September and October also necessitated a final big push with my thesis in order to overcome the final MBA hurdle. My topic involved conducting an actor network analysis of the various social and environmental networks operating in the Bergrivier Municipality (www.bergmun.org.za). The research portion of the study demanded I take regular data collection excursions up the West Coast. On one of these occasions I was fortunate to be accompanied by my wife and young son for a couple of days in Velddrif (www.velddriftourism.co.za).

With a stunning seaside location overlooking Laaiplek Beach, Sunset Villas (www.velddriftourism.co.za/content/sunset-villas) boasts ocean-view sunsets of the highest order. Our unit comprised two en-suite bedrooms, an open plan living room, dining room and kitchenette, as well as a balcony with braai and five-star sea view.

Late October also saw the long-awaited publication of the final instalment of the Central Kalahari adventure that I shared with my brother-in-law in Botswana late last year.  If you haven’t read our tale of breaking down deep within the CKGR with only lions and Cape cobras for company, then you can access the SA 4×4 feature covering this epic adventure here: http://www.stevecunliffe.com/wp-content/uploads/2013/05/SA-4×4-CKGR-Cover-Feature-Proof.pdf

We had the West Coast's Laaiplek Beach all to ourselves when visiting Velddrif

We had the West Coast’s Laaiplek Beach all to ourselves when visiting Velddrif

Khaudum, Sisheke and Zambezi Whitewater, Namibia & Zambia – Aug 2012

Spotted hyaena feed on a kudu carcass while thousands of flamingoes look on at Nyae Nyae Pan

After a thoroughly enjoyable summer holiday in the USA, August was devoted to a long-awaited and much anticipated JavZam work trip to explore the Sisheke District in the northern sector of the KAZA TFCA (http://www.kavangozambezi.org/).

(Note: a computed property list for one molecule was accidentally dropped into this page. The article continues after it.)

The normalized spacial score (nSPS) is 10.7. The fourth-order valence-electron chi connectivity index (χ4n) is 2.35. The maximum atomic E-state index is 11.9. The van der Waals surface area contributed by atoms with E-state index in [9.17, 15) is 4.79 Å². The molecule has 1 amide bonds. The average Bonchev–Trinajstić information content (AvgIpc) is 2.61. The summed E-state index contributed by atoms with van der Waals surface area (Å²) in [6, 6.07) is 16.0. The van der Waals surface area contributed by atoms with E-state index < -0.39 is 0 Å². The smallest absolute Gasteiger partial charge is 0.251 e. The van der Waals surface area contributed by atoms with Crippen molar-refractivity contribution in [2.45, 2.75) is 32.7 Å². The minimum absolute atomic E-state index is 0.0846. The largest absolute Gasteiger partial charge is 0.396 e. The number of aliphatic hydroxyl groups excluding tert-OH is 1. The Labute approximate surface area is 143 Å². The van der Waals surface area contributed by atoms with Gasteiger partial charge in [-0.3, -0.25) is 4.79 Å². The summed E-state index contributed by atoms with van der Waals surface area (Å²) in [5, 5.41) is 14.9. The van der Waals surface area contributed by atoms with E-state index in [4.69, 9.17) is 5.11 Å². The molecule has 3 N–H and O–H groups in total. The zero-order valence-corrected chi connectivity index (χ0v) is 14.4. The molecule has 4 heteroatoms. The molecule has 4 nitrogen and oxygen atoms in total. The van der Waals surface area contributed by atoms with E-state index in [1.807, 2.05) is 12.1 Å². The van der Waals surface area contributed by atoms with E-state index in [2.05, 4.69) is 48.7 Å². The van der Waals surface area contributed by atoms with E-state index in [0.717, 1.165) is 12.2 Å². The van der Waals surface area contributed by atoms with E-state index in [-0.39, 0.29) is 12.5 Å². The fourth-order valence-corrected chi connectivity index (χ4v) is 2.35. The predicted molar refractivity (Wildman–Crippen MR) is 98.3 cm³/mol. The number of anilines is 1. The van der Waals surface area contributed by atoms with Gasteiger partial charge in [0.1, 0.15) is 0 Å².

I departed Cape Town with three work colleagues on a drizzly winter’s morning for Namibia; first stop was seldom-visited Khaudum (http://www.met.gov.na/Documents/Khaudum%20National%20Park.pdf) in northeast Namibia. This arid park falls within the KAZA TFCA and is quite possibly Namibia’s wildest national park. Elephants are dime a dozen here and anyone with a soft spot for these giant pachyderms should make sure a trip to Khaudum features prominently on their safari bucket list.

Khaudum is wild tract of arid Namibian wilderness where elephant herds outnumber tourists 10:1

After 5 days exploring the wilds of Khaudum and its neighbouring flamingo-rich Nyae-Nyae Pans, we reluctantly bid farewell to the elephant herds and made our way through the Caprivi to try out the new Sioma Border Post north of Kongola.  A fancy new road terminated in the middle of nowhere and we were forced to backtrack 17km to find the Namibian ‘immigration table’ perched under a shady tree!  In contrast the Zambian side had some very fancy new immigration offices, but no road yet!  All this made for a great adventure as we eventually figured everything out.  Later, we learned that we were the first visitors to use this new KAZA tourist facility, which had only officially opened 5 weeks earlier.

The primary reason for our trip was to conduct a thorough reconnaissance of the Sisheke District and Sioma Ngwezi National Park as these areas make up the core area for the exciting and ambitious Sisheke Conservation Project (http://www.sisheke.com/).

An inquisitive wild dog at Katuli Pools on the edge of Sioma Ngwezi NP

For the next two weeks we drove, boated and flew through out the 3,000,000ha Sisheke Conservation Area that was recently awarded to JavZam to manage and develop on behalf of the Barotse Royal Establishment for the benefit of the local people and wildlife alike.